It has emerged that Brazil’s exporters predicted an estimated increase in the country’s national livestock numbers of 24 million. TD, Carol Nolan, has shared her views.
The government are at risk of making the Irish beef sector a global laughing stock, writes Independent TD for Laois Offaly, Carol Nolan.
I am calling for a definitive commitment from government that it will not impose any mandatory cuts to the national herd as part of its efforts to reduce agri based emissions.
It is time for the equivocation and ambivalence to end.
We need a definitive commitment from government that it will protect the economic interests of Irish farmers.
We cannot and should not accept a situation to develop whereby one of the strongest sectors in Irish agriculture is effectively sacrificed for what amounts to a minuscule and irrelevant contribution to the global reduction in emission numbers.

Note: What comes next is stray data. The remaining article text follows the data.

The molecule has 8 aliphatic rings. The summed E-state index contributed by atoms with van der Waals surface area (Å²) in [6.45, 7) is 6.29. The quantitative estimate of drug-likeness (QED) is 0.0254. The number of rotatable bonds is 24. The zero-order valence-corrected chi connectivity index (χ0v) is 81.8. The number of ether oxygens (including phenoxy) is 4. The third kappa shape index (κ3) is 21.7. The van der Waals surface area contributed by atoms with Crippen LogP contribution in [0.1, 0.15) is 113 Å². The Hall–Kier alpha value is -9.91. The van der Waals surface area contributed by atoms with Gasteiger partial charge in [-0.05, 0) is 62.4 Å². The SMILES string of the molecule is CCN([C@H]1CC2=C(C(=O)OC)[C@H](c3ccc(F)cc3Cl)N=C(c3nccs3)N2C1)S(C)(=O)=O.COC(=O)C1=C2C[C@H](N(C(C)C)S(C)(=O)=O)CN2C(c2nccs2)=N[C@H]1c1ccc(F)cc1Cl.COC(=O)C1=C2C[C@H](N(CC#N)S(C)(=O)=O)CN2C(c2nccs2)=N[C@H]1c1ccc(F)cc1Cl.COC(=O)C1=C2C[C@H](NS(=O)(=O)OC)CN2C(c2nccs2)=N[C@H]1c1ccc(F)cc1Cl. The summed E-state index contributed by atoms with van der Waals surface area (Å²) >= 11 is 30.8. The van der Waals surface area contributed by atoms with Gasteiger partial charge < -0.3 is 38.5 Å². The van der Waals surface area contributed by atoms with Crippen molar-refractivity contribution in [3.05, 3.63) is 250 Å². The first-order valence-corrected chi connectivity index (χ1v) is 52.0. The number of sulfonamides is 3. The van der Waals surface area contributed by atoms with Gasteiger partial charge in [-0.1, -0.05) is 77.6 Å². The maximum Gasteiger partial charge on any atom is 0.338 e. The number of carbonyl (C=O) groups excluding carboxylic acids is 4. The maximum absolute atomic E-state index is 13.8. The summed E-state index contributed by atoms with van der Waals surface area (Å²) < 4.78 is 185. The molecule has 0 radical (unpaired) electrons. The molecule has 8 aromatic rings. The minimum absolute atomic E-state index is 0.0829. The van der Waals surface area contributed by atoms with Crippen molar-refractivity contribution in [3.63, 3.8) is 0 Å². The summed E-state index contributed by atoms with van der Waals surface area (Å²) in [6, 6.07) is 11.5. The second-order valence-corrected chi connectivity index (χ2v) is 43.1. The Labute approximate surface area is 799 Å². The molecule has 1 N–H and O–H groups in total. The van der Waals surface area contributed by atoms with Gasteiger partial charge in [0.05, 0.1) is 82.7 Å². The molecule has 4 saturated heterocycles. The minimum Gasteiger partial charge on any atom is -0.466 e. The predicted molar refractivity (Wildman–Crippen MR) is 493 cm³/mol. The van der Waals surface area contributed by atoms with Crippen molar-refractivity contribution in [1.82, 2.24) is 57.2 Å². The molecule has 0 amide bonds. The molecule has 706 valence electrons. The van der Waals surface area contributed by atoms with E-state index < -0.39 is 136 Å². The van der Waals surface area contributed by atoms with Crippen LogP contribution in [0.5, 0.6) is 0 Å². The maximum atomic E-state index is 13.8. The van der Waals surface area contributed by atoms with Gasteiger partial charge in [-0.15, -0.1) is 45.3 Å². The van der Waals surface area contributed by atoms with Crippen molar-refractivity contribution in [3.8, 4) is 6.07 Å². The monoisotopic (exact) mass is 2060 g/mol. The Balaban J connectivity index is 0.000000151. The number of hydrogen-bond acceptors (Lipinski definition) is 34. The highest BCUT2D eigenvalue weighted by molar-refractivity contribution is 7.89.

The recent projections by Brazilian exporters have made this abundantly clear.
Indeed, there is now a very real chance that this government is going to make Irish farming the laughing stock of Europe and beyond because of the imposition of absurd, economically self-destructive policies which have no chance whatsoever of making the kind of difference for which they are being pursued.
We have already seen the negative prospects for beef farmers outlined in the government’s own independent assessment of the economic, social, environmental and human rights impacts of the EU-Mercosur Trade Agreement.
Do we really want to continue down this path when it is now abundantly clear that other major beef producing countries such as Brazil are only too happy to totally ignore environmental objectives in the pursuit of competitive advantage?
Is Ireland really ready to offer up our farmers in the face of such indifference?
Government must get honest on this matter. It must also be ready to stand over the harsh and unavoidable economic realities that its policies are creating.
Fianna Fáil MEP, Billy Kelleher, recently shared his views on the MERCOSUR trade deal.
He believes the deal is bad for the planet, and Irish farmers and should be rejected in its entirety.